Unsustainable Municipal Operating Spending Cost Each Alberta Household an Additional $10,650 from 2005 to 2015

Real operating spending 2.5 times more than what is sustainable

Calgary – On the heels of the municipal election, the Canadian Federation of Independent Business (CFIB) released the 8th annual Alberta Municipal Spending Watch Report. The report reveals operating spending among Alberta’s municipalities grew by 69 per cent from 2005 to 2015, well above the sustainable benchmark of inflation and population growth. Holding operating growth to sustainable levels over this period, would have saved Albertans $15.1 billion dollars ($2.6 billion in 2015), or the equivalent of $10,650 per household ($1,738 in 2015). 

“Newly elected municipal leaders have many issues to tackle and ballooning spending should be the top of the list. Small business owners understand operating spending may increases due to inflationary and population pressures, but the year-over-year increases we’ve seen go well beyond what’s reasonable,” said Amber Ruddy, Alberta Director. 

The report shows Alberta’s population grew by 25 per cent between 2005 and 2015, while real operating spending increased by 69 per cent, more than two and half times the sustainable benchmark of population growth. More than half of municipal operating spending across Alberta goes towards salaries, wages, and benefits. 

“With fresh perspectives on council, small business owners encourage local officials to seek innovative approaches to save money within our own backyards,” said Ruddy. “Since government workers earn significantly higher compensation compared to the private sector, closing this gap is the logical place to start.”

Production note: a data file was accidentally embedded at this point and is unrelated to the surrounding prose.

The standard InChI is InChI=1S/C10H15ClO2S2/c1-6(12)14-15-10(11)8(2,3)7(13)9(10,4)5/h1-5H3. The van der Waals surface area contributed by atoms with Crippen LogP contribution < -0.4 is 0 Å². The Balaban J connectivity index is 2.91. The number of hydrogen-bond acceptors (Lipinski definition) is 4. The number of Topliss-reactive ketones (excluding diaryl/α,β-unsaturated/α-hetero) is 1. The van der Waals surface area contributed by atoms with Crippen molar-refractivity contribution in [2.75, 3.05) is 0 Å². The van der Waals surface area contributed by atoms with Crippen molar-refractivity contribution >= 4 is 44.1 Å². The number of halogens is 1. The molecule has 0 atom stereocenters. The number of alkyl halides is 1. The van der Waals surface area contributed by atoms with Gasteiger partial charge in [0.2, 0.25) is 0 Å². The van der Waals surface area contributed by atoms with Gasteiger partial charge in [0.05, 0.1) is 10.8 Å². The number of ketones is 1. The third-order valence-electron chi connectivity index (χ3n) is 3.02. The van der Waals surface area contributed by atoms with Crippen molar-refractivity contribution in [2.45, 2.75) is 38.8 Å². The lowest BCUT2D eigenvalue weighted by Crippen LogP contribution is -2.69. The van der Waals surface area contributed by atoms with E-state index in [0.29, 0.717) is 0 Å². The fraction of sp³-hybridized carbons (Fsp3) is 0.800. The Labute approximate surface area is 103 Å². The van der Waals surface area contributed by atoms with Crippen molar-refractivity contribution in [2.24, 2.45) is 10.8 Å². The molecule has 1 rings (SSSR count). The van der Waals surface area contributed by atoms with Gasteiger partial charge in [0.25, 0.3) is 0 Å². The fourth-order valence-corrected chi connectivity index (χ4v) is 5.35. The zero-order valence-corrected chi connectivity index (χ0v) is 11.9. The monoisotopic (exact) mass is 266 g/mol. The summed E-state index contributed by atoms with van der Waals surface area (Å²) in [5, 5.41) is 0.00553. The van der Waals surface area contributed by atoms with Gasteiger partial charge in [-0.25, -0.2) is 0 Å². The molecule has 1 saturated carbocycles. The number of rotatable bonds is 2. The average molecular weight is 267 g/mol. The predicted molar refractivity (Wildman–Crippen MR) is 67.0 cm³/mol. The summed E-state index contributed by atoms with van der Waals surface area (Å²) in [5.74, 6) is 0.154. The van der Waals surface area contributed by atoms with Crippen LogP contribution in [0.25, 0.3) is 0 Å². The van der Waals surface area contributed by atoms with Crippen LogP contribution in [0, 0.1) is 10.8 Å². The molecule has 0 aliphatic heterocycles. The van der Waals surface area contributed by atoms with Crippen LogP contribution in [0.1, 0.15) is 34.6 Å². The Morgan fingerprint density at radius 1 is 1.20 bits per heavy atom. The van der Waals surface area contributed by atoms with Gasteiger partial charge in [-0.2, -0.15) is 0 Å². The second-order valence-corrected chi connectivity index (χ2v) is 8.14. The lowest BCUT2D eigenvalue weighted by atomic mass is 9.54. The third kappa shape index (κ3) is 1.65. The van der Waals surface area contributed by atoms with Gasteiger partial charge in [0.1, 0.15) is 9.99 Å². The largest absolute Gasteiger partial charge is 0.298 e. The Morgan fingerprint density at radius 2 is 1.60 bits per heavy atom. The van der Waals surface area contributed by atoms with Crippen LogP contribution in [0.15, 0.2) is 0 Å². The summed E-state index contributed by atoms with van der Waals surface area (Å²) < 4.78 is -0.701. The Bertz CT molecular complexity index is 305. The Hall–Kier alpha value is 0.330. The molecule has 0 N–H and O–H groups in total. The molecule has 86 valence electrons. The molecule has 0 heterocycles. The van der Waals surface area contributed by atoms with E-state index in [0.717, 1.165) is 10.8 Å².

How Alberta’s Cities Spend

Listed from Worst to Best (by overall provincial rank)


The report recommends municipalities:

·         Control spending increases to the rate of population growth

·         Adopt sustainable wage growth policies

·         Have suitable contingency funds to match the risk of natural disasters

The report recommends the province:

·         Continue to reject calls for new taxation powers through City Charter agreements

·         Create a municipal auditor general to conduct performance-based audits of Alberta’s municipalities

·         Not proceed with the City Charter proposal that allows municipal governments to run multi-year operational deficits

Read the full Alberta Municipal Spending Watch Report.                                      

CFIB is Canada’s largest association of small- and medium-sized businesses with 109,000 members across every sector and region, including 10,000 in Alberta.